By equipping the workforce with coaching and mentoring skills, businesses are not only ensuring they can perform their current roles more effectively, but they are prepared for leadership positions in the future.

Lisa Ingram was working for Amey, an organisation that manages infrastructure & public services across the UK, when she decided to do the ‘Coaching Professional Level 5 Apprenticeship’ through professional coaching firm, The OCM.

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This apprenticeship involves 308 guided learning hours over 14 months, which can be delivered virtually. It is aimed at employees from various roles within an organisation if they function as an internal coach and/or deliver coaching in support of the organisations coaching and mentoring strategy.

Lisa said: “I had been coaching for a very long time, but I wanted the framework and theoretical support that went along with it. I would say I was quite an instinctive, natural coach but that was how I had conversations, and I wanted to formalise that to give myself the confidence that comes with understanding some of the theoretical background.”

“I was very lucky I had a very supportive line manager who understood apprenticeships and that time needs to be allowed for it in the working week. I was quite rigorous with myself for putting that time aside into my calendar every week.”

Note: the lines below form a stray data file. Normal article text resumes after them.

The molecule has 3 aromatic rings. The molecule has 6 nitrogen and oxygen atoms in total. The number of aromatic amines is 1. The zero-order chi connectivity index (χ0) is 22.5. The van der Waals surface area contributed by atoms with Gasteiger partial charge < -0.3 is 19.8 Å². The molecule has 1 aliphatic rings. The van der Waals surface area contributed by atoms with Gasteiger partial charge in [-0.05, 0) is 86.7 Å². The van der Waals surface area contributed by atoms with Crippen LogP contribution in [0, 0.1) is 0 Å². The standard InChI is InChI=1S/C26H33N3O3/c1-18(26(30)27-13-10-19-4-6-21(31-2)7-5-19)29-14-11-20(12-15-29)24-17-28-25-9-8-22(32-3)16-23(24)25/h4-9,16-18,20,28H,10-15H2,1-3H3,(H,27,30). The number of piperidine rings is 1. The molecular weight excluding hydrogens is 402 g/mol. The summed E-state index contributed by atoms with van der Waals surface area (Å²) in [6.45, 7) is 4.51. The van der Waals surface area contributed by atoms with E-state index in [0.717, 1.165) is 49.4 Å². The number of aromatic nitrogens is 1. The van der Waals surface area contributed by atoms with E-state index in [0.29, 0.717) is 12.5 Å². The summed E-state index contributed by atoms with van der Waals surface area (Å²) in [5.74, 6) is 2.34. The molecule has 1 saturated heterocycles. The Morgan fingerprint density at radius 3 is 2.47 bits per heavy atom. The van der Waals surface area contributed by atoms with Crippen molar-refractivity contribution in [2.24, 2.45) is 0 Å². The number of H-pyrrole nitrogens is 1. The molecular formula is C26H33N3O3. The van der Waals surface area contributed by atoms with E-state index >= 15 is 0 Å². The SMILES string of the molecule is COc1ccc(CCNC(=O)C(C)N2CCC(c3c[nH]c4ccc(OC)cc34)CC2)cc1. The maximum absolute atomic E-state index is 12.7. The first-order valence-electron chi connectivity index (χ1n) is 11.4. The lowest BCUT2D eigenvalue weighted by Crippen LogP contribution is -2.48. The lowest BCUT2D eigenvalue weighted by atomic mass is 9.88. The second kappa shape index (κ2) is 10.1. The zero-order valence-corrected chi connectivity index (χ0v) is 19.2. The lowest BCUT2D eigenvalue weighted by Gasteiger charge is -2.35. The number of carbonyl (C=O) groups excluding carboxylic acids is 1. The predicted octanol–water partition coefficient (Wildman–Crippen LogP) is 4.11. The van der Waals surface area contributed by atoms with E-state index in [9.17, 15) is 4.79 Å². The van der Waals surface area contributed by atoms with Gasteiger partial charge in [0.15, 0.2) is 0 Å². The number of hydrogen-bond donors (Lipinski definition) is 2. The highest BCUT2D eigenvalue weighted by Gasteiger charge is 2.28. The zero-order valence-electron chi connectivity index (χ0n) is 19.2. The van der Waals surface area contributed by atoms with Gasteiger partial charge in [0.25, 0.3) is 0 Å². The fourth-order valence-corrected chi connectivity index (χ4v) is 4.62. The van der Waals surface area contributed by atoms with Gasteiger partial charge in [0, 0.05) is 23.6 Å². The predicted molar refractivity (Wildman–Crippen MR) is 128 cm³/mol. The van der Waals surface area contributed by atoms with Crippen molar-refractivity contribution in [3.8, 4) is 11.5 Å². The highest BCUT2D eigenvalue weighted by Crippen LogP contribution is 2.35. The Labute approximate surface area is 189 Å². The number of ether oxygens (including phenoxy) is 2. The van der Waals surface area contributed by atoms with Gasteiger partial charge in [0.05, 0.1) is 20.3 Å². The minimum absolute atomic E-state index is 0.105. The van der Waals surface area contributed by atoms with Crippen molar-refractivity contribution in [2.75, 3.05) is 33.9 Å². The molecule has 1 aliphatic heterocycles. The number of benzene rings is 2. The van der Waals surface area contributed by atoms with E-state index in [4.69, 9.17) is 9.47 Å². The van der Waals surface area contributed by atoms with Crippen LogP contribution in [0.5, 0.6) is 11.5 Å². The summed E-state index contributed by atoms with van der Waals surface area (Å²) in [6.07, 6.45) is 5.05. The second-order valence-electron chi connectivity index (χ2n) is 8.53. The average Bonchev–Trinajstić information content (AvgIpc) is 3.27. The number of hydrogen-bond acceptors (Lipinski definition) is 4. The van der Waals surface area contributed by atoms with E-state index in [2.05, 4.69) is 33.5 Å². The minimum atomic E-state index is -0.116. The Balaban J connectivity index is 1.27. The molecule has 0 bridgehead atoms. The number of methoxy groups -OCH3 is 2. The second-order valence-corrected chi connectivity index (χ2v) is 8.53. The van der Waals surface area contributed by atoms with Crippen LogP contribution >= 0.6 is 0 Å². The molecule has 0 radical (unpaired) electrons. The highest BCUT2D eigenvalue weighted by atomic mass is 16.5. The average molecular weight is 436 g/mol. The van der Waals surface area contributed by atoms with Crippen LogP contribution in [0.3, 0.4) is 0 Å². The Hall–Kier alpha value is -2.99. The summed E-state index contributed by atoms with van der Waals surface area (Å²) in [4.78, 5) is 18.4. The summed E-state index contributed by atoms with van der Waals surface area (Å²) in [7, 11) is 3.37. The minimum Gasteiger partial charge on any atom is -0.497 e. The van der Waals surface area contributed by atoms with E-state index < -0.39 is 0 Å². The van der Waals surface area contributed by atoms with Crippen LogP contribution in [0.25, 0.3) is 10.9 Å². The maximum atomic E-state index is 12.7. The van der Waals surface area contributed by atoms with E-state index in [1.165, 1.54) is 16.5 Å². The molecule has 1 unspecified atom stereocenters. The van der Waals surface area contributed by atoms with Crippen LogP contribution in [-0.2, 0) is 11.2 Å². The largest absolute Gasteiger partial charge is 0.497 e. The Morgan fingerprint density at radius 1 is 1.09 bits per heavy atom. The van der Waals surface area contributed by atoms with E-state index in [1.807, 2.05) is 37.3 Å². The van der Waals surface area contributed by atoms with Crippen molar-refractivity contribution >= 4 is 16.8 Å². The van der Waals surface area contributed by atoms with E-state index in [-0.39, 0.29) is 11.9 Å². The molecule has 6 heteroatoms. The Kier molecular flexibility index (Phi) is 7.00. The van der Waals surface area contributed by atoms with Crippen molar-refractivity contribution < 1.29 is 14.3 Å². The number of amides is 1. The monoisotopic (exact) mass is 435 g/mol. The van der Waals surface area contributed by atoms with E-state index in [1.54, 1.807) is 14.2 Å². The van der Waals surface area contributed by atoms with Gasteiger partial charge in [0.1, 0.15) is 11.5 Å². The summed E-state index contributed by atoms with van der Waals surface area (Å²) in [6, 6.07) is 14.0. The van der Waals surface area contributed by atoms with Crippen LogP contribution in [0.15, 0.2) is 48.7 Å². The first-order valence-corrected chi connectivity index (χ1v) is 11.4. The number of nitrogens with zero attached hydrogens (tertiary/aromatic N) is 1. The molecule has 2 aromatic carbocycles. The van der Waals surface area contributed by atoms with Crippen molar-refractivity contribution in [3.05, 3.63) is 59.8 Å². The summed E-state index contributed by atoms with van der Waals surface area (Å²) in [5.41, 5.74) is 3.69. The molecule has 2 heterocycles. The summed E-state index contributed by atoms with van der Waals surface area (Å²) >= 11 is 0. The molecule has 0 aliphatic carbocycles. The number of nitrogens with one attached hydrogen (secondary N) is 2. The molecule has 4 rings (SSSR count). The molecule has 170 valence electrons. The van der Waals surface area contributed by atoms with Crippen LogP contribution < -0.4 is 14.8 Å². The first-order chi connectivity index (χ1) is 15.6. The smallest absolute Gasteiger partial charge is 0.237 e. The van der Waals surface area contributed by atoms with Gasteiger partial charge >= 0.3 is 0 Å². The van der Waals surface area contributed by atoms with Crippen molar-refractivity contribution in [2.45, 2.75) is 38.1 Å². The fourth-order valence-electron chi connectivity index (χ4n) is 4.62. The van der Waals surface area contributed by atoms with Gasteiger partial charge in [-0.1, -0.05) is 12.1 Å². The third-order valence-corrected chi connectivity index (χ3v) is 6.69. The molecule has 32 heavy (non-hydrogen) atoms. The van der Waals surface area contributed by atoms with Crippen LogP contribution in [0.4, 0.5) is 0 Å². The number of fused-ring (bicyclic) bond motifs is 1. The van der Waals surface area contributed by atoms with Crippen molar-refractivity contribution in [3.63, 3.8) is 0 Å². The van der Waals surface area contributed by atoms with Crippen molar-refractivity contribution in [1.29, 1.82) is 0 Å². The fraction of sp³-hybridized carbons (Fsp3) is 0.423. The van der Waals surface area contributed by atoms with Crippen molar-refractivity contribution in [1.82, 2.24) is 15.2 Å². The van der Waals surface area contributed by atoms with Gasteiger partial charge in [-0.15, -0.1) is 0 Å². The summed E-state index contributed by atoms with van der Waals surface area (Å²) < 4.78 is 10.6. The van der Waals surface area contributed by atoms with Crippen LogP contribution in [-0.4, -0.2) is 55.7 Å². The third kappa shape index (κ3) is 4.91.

Following the programme, Lisa is now a qualified coach and is using her skills at work. She said: “I have learnt a great deal about myself. As you coach others, you also coach yourself. Whereas I used to tend to help people and provide answers for them, now I’ve have got much better at waiting and not being afraid of silence when I am talking to people.

“The apprenticeship has benefited the people I work with as I have coached one-on-one and coached teams to improve performance. The apprenticeship was completed a while ago but I still coach and recently led coaching sessions with women in the business, as part of a project to promote career opportunities and self-development.”

Lisa adds: “Through the apprenticeship I have found what I was born to do, and I found it so fulfilling it was a real game changer for me. The course has given me an edge and has helped to maximise the value of conversations at work, whether it is in a formal coaching relationship or just a 10-minute call with somebody.”

Apprenticeships are a powerful on the job training and development tool. Globally different countries will have their own system for apprenticeships[3] but the principle remains the same. They support employees to progress and thrive within an organisation. For banking and financial firms seeking to upskill their workforce and attract talent in 2024, apprenticeships can be an excellent strategic solution.